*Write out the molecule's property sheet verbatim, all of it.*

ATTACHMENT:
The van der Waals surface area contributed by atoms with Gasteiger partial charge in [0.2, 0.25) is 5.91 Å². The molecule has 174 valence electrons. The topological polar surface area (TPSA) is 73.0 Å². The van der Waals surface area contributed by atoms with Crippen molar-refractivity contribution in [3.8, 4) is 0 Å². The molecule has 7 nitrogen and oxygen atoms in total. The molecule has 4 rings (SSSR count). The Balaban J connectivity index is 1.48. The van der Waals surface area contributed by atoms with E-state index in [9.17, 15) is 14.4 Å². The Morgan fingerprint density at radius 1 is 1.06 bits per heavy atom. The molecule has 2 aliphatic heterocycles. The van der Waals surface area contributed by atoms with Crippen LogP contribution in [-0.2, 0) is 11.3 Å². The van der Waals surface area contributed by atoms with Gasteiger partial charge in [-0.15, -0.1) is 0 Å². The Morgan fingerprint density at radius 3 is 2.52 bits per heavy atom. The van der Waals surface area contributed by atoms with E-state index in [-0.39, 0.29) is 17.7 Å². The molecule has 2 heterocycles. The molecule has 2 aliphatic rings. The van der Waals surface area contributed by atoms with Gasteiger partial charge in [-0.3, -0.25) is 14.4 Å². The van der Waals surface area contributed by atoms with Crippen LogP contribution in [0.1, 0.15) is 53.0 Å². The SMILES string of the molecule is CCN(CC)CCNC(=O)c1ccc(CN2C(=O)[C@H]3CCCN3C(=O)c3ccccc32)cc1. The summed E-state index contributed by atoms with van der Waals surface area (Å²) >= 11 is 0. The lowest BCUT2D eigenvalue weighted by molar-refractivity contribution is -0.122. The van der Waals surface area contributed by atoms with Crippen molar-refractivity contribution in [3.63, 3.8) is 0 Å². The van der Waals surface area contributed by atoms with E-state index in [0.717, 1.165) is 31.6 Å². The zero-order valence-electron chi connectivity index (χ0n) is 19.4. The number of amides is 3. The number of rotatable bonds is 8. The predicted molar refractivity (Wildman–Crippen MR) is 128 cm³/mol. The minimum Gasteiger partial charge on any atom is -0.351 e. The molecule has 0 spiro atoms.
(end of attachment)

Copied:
The van der Waals surface area contributed by atoms with Gasteiger partial charge in [0.2, 0.25) is 5.91 Å². The molecule has 174 valence electrons. The topological polar surface area (TPSA) is 73.0 Å². The van der Waals surface area contributed by atoms with Crippen molar-refractivity contribution in [3.8, 4) is 0 Å². The molecule has 7 nitrogen and oxygen atoms in total. The molecule has 4 rings (SSSR count). The Balaban J connectivity index is 1.48. The van der Waals surface area contributed by atoms with E-state index in [9.17, 15) is 14.4 Å². The Morgan fingerprint density at radius 1 is 1.06 bits per heavy atom. The molecule has 2 aliphatic heterocycles. The van der Waals surface area contributed by atoms with Crippen LogP contribution in [-0.2, 0) is 11.3 Å². The van der Waals surface area contributed by atoms with Gasteiger partial charge in [-0.15, -0.1) is 0 Å². The Morgan fingerprint density at radius 3 is 2.52 bits per heavy atom. The van der Waals surface area contributed by atoms with E-state index in [-0.39, 0.29) is 17.7 Å². The molecule has 2 heterocycles. The molecule has 2 aliphatic rings. The van der Waals surface area contributed by atoms with Gasteiger partial charge in [-0.3, -0.25) is 14.4 Å². The van der Waals surface area contributed by atoms with Crippen LogP contribution in [0.1, 0.15) is 53.0 Å². The SMILES string of the molecule is CCN(CC)CCNC(=O)c1ccc(CN2C(=O)[C@H]3CCCN3C(=O)c3ccccc32)cc1. The summed E-state index contributed by atoms with van der Waals surface area (Å²) >= 11 is 0. The lowest BCUT2D eigenvalue weighted by molar-refractivity contribution is -0.122. The van der Waals surface area contributed by atoms with Crippen molar-refractivity contribution in [3.63, 3.8) is 0 Å². The van der Waals surface area contributed by atoms with E-state index in [0.717, 1.165) is 31.6 Å². The zero-order valence-electron chi connectivity index (χ0n) is 19.4. The number of amides is 3. The number of rotatable bonds is 8. The predicted molar refractivity (Wildman–Crippen MR) is 128 cm³/mol. The minimum Gasteiger partial charge on any atom is -0.351 e. The molecule has 0 spiro atoms.